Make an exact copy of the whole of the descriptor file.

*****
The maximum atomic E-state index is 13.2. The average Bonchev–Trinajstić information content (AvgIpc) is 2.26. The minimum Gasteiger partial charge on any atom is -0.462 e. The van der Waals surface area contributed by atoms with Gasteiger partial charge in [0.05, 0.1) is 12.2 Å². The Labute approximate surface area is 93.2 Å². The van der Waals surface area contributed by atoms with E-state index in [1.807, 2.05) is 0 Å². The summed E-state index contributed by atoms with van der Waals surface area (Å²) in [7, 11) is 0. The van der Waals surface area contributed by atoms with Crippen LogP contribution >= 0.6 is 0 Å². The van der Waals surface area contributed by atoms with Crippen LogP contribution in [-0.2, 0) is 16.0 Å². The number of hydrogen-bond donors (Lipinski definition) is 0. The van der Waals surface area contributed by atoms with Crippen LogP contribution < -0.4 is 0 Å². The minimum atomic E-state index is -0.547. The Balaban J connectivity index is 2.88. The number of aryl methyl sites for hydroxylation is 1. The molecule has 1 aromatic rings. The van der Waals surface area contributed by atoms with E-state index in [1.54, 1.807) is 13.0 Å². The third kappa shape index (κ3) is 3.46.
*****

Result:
The maximum atomic E-state index is 13.2. The average Bonchev–Trinajstić information content (AvgIpc) is 2.26. The minimum Gasteiger partial charge on any atom is -0.462 e. The van der Waals surface area contributed by atoms with Gasteiger partial charge in [0.05, 0.1) is 12.2 Å². The Labute approximate surface area is 93.2 Å². The van der Waals surface area contributed by atoms with E-state index in [1.807, 2.05) is 0 Å². The summed E-state index contributed by atoms with van der Waals surface area (Å²) in [7, 11) is 0. The van der Waals surface area contributed by atoms with Crippen LogP contribution >= 0.6 is 0 Å². The van der Waals surface area contributed by atoms with Crippen LogP contribution in [-0.2, 0) is 16.0 Å². The number of hydrogen-bond donors (Lipinski definition) is 0. The van der Waals surface area contributed by atoms with Crippen LogP contribution < -0.4 is 0 Å². The minimum atomic E-state index is -0.547. The Balaban J connectivity index is 2.88. The number of aryl methyl sites for hydroxylation is 1. The molecule has 1 aromatic rings. The van der Waals surface area contributed by atoms with E-state index in [1.54, 1.807) is 13.0 Å². The third kappa shape index (κ3) is 3.46.